“End of an era with news of the passing of Sam “The Record Man” Sniderman,” wrote CBC radio host Jian Ghomeshi. “He was one of the good guys who passionately helped build the Canadian music industry. His stores across the country were a national cultural link…and lining up at 6 a.m. for deals at Yonge/Dundas in Toronto was like a trip to heaven for a music obsessed teen in the 1980s. RIP Sam. And thank you.”
“During my years at Capitol Records, I had to work at Sam’s on Yonge Street in Toronto every Boxing Day…putting price stickers on albums that were sent upstairs to be sold,” wrote Bob Roper.
Said producer David Bendeth: “He was a great supporter of Canadian talent, and had maybe the best record store in history. A great man, with a huge legacy in music.”
“Goodbye Mr Sniderman and thanks,” wrote Warner Music Canada president Steve Kane. (See more comments below).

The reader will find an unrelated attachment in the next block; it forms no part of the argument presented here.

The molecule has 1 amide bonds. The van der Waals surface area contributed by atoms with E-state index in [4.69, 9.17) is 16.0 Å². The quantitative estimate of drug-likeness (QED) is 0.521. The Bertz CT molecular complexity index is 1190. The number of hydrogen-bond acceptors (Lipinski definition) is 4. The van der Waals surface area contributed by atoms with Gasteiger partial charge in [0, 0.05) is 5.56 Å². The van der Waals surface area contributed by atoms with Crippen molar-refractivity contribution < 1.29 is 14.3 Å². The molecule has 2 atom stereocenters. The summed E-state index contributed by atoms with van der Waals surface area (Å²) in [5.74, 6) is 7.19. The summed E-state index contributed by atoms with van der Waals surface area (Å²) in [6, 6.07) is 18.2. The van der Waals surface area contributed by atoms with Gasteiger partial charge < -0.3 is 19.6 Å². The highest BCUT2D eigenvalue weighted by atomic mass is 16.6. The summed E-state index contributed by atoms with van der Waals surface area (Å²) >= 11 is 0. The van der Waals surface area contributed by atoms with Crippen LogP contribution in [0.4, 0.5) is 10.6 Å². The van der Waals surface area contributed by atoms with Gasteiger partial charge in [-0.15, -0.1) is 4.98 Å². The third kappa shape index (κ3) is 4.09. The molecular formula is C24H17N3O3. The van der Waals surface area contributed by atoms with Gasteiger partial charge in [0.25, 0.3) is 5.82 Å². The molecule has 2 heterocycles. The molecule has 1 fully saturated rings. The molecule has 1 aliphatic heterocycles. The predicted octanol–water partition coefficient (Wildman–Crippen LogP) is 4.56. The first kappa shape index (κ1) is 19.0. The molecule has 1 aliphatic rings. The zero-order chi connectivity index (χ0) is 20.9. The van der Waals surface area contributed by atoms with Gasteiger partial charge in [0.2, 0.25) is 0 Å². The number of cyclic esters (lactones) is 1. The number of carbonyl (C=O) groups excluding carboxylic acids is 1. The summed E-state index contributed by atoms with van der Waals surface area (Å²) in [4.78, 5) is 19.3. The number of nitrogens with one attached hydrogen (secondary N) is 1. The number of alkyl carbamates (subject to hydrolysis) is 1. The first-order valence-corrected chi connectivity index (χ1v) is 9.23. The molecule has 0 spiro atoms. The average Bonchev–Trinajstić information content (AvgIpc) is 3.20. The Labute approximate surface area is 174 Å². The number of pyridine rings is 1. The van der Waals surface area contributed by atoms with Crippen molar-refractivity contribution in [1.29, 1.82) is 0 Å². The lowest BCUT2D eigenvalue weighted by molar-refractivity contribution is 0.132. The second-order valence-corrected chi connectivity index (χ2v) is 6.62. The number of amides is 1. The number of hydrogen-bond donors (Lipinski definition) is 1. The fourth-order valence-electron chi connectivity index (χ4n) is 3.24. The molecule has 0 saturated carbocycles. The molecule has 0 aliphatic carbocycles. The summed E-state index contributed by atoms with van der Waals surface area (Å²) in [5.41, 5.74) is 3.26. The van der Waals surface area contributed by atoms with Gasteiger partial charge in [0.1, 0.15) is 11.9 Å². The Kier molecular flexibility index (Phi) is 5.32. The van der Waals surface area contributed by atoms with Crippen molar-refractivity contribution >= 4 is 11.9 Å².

Finding it hard to keep up with changing technology and increased competition from HMV, Sam The Record Man’s success started to wane in the 1990s. Sniderman retired in 2000.
In 2001, the chain declared bankruptcy. Many of its corporate-owned stores closed. Sam’s sons Jason and Bobby assumed management of the Yonge Street store and took over some franchises. Eventually, even those closed, including the beloved flagship store. Ryerson University purchased the property. The double-disc sign was removed in October, 2008.
Sniderman was a Member of the Order of Canada, an inductee of the Canadian Music Industry Hall of Fame and the Canadian Country Music Hall of Fame, received the Governor General award and Honourary doctorates from Ryerson University and University of Prince Edward Island.
He is survived by his sons Bobby and Jason, as well as their wives Marlaina and Karen, grandchildren Zachary, Jhase, Cosmo and Echo.